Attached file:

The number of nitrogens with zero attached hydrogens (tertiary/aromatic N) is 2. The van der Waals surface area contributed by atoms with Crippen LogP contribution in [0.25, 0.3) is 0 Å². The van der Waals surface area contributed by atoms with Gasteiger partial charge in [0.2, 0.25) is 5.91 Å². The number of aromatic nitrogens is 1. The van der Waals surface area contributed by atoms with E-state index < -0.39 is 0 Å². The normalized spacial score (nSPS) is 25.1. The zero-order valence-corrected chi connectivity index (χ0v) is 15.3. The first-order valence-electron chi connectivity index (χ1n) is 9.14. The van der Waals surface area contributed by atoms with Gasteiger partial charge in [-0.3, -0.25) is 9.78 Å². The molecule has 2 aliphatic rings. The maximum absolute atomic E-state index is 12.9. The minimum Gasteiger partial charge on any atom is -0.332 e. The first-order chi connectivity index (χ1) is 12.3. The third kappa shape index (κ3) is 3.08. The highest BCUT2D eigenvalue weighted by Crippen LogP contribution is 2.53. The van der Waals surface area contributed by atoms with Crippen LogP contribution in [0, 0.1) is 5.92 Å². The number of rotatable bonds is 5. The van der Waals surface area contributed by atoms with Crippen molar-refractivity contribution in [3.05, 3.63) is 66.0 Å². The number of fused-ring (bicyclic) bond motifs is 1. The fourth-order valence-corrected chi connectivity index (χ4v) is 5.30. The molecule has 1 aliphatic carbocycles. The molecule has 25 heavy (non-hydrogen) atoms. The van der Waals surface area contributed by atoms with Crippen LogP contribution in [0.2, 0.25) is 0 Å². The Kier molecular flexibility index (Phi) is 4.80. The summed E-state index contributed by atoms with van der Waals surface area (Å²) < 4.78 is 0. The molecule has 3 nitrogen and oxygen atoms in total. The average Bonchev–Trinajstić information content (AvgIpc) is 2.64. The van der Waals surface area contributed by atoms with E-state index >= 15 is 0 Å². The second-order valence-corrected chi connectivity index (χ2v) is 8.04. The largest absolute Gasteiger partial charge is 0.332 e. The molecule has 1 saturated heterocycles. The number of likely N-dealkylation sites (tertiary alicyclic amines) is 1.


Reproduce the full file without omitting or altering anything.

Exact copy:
The number of nitrogens with zero attached hydrogens (tertiary/aromatic N) is 2. The van der Waals surface area contributed by atoms with Crippen LogP contribution in [0.25, 0.3) is 0 Å². The van der Waals surface area contributed by atoms with Gasteiger partial charge in [0.2, 0.25) is 5.91 Å². The number of aromatic nitrogens is 1. The van der Waals surface area contributed by atoms with E-state index < -0.39 is 0 Å². The normalized spacial score (nSPS) is 25.1. The zero-order valence-corrected chi connectivity index (χ0v) is 15.3. The first-order valence-electron chi connectivity index (χ1n) is 9.14. The van der Waals surface area contributed by atoms with Gasteiger partial charge in [-0.3, -0.25) is 9.78 Å². The molecule has 2 aliphatic rings. The maximum absolute atomic E-state index is 12.9. The minimum Gasteiger partial charge on any atom is -0.332 e. The first-order chi connectivity index (χ1) is 12.3. The third kappa shape index (κ3) is 3.08. The highest BCUT2D eigenvalue weighted by Crippen LogP contribution is 2.53. The van der Waals surface area contributed by atoms with Crippen LogP contribution in [0, 0.1) is 5.92 Å². The number of rotatable bonds is 5. The van der Waals surface area contributed by atoms with Crippen molar-refractivity contribution in [3.05, 3.63) is 66.0 Å². The number of fused-ring (bicyclic) bond motifs is 1. The fourth-order valence-corrected chi connectivity index (χ4v) is 5.30. The molecule has 1 aliphatic carbocycles. The molecule has 25 heavy (non-hydrogen) atoms. The van der Waals surface area contributed by atoms with Crippen LogP contribution in [0.2, 0.25) is 0 Å². The Kier molecular flexibility index (Phi) is 4.80. The summed E-state index contributed by atoms with van der Waals surface area (Å²) < 4.78 is 0. The molecule has 3 nitrogen and oxygen atoms in total. The average Bonchev–Trinajstić information content (AvgIpc) is 2.64. The van der Waals surface area contributed by atoms with E-state index >= 15 is 0 Å². The second-order valence-corrected chi connectivity index (χ2v) is 8.04. The largest absolute Gasteiger partial charge is 0.332 e. The molecule has 1 saturated heterocycles. The number of likely N-dealkylation sites (tertiary alicyclic amines) is 1.